October 29, 2010
Financialguy found himself interviewing Commissioner Janusz Lewandowski and Committee of the Regions President Mercedes Bresso this morning. I had only gone to listen rather than to ask, so I fear that the opportunity was rather wasted by my lack of preparation.
Wasted opportunities aside, there were some interesting points at this CoR event.
What is clear to me is that the balance of power in Brussels – the landscape – is changing. This change is behind the scenes a little for now, and is happening by design, but it is happening.
That change is the extent to which ‘regions’ are increasing in influence and power. Over the last few months, I have attended a number of events and it is clear to me that regional policy makers are trying their best to flex their muscles and wield a larger amount of influence. They seem to be picking their battles carefully (energy, climate change and budget seem the most obvious to me) and gradually moving their lines of influence further forwards.
This was confirmed tacitly by Commissioner Lewandowski to me this morning. He told me, “94% of the total EU budget is spent in Member States. That means it is being spent locally”. He described this year as having a “hot budgeting season” which was followed by describing the current economic climate as an “automatic transfer of austerity from Member States to the EU”. Times are not good then.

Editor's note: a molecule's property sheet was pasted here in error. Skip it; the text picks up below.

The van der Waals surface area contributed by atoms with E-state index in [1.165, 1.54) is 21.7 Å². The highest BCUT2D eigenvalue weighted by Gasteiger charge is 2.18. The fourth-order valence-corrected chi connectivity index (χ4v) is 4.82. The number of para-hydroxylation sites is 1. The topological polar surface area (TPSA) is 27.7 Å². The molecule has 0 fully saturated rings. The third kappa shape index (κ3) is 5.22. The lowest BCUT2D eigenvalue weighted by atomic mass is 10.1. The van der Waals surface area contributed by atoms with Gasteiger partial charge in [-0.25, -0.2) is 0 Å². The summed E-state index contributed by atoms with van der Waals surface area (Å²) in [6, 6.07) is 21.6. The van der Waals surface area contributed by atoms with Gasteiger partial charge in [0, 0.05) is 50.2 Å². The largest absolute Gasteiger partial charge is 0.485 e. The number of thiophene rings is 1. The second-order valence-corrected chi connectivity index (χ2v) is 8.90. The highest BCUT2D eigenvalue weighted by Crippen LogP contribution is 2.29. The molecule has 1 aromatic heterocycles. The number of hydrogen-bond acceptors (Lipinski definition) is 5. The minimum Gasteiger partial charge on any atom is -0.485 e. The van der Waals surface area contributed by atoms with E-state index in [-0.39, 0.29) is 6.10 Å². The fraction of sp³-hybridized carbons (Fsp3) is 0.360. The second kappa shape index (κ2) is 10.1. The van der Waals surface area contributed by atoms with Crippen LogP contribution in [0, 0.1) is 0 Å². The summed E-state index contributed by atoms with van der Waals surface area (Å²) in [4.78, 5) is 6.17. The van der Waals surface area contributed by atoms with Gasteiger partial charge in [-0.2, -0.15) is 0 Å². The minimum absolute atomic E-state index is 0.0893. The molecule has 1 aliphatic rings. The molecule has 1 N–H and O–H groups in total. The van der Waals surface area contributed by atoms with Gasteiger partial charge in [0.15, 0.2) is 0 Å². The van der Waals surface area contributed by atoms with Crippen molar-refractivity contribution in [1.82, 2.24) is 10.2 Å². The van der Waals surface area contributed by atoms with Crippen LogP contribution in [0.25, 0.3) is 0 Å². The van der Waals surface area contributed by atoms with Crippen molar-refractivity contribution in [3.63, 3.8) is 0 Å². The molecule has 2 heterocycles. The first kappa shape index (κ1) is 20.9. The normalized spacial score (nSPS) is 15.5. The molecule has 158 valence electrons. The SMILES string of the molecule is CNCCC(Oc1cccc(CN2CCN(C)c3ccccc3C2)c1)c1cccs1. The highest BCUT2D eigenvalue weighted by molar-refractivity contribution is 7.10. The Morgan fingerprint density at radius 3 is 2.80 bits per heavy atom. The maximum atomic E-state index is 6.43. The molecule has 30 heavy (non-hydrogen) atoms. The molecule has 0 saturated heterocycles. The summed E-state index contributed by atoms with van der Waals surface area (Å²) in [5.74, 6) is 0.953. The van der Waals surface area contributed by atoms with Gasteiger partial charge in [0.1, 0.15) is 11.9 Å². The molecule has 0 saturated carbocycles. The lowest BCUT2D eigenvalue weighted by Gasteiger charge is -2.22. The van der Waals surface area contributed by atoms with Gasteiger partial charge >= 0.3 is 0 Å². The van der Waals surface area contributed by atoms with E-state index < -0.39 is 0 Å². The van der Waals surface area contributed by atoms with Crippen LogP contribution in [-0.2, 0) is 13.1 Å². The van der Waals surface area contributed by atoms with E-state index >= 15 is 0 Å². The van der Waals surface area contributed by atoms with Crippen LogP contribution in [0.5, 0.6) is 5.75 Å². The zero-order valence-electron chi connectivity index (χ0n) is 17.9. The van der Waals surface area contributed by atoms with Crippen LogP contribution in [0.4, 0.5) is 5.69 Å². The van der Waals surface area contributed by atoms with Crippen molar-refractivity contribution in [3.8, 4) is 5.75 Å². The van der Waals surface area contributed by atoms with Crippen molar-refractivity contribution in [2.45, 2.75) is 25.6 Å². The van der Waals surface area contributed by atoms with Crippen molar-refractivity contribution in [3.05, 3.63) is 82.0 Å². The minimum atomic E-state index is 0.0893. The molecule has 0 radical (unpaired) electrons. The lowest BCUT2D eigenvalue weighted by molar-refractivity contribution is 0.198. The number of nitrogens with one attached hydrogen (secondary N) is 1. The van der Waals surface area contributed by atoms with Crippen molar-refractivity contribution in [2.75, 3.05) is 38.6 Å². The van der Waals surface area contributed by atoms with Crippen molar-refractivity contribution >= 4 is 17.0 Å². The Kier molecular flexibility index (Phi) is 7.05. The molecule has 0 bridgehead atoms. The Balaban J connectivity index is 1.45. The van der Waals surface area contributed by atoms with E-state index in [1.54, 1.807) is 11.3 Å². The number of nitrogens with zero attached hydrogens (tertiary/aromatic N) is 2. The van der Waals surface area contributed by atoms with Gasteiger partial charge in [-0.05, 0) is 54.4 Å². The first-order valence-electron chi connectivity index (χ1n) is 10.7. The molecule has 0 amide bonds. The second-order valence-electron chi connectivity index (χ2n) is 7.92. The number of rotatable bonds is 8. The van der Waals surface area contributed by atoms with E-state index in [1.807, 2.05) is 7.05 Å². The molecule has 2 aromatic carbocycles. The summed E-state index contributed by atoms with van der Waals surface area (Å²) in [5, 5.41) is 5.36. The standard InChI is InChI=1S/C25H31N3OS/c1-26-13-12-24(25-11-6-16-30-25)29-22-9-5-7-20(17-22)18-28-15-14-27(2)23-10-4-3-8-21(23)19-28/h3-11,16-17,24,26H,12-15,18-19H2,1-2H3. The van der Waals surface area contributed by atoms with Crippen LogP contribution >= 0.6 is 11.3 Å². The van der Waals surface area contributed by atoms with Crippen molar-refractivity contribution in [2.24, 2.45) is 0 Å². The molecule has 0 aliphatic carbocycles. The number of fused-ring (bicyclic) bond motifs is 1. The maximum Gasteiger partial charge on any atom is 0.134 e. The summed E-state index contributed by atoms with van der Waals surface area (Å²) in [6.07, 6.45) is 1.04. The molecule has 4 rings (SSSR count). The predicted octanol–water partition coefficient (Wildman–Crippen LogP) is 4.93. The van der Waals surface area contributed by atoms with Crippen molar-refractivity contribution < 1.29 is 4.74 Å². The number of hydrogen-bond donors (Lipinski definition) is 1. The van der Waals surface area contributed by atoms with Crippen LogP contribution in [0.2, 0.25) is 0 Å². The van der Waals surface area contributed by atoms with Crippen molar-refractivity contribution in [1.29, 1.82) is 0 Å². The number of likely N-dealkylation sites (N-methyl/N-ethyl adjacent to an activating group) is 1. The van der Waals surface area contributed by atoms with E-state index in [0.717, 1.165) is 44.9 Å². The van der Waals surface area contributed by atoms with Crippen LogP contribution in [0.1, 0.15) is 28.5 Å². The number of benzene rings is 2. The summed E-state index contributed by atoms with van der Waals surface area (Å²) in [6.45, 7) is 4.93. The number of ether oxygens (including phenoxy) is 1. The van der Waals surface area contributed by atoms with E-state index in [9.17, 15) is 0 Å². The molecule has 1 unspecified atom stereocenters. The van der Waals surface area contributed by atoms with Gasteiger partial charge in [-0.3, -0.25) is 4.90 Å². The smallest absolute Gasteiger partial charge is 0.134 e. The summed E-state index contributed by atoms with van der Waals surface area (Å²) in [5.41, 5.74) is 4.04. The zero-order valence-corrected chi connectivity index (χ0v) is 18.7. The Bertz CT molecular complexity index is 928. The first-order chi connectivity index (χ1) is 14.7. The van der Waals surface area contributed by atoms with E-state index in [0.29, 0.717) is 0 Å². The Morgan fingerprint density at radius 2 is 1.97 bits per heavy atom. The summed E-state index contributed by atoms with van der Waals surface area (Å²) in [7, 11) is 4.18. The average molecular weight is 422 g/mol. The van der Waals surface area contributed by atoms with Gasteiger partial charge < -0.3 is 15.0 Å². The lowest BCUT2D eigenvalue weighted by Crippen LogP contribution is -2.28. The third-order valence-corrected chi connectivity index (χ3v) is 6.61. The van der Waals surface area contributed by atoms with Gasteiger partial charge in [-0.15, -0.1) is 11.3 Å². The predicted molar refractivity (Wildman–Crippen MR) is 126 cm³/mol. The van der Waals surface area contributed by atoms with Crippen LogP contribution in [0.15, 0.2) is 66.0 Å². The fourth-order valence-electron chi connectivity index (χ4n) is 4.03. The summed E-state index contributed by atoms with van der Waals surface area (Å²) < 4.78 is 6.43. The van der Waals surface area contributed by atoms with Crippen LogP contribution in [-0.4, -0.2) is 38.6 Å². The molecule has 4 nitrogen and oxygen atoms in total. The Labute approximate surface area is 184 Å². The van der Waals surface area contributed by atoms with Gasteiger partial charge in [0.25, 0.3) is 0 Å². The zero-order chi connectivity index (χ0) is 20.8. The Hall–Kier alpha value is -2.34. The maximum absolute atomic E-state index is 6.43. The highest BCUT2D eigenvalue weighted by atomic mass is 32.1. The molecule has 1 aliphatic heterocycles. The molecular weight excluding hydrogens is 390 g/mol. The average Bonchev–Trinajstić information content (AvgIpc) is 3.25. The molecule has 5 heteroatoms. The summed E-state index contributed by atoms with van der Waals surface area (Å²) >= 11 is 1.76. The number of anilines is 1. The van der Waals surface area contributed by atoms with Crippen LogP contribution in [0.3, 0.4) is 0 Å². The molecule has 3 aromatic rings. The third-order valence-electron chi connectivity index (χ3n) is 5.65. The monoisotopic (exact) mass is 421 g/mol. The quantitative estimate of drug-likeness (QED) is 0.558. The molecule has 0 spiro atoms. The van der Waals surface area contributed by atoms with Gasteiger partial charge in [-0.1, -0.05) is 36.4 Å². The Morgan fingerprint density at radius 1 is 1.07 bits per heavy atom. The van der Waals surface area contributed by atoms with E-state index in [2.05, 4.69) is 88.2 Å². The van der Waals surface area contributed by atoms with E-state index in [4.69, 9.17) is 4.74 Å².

CoR President Mercedes Bresso backed the Commissioner up by making a claim for “new income sources” for the EU. She listed a number of potential ideas including Eurobonds / EU Project Bonds and the (potentially misguided and potentially dead) financial transactions tax.
The Commissioner feels that this lack of extra income leads itself to a lack of flexibility in the EU. “A modern budget should be more responsive to unforseen events whilst keeping the same level of predictability for implementing multiannual programmes and investments.”
In other words, the EU needs more money for unknown unknowns…financialguy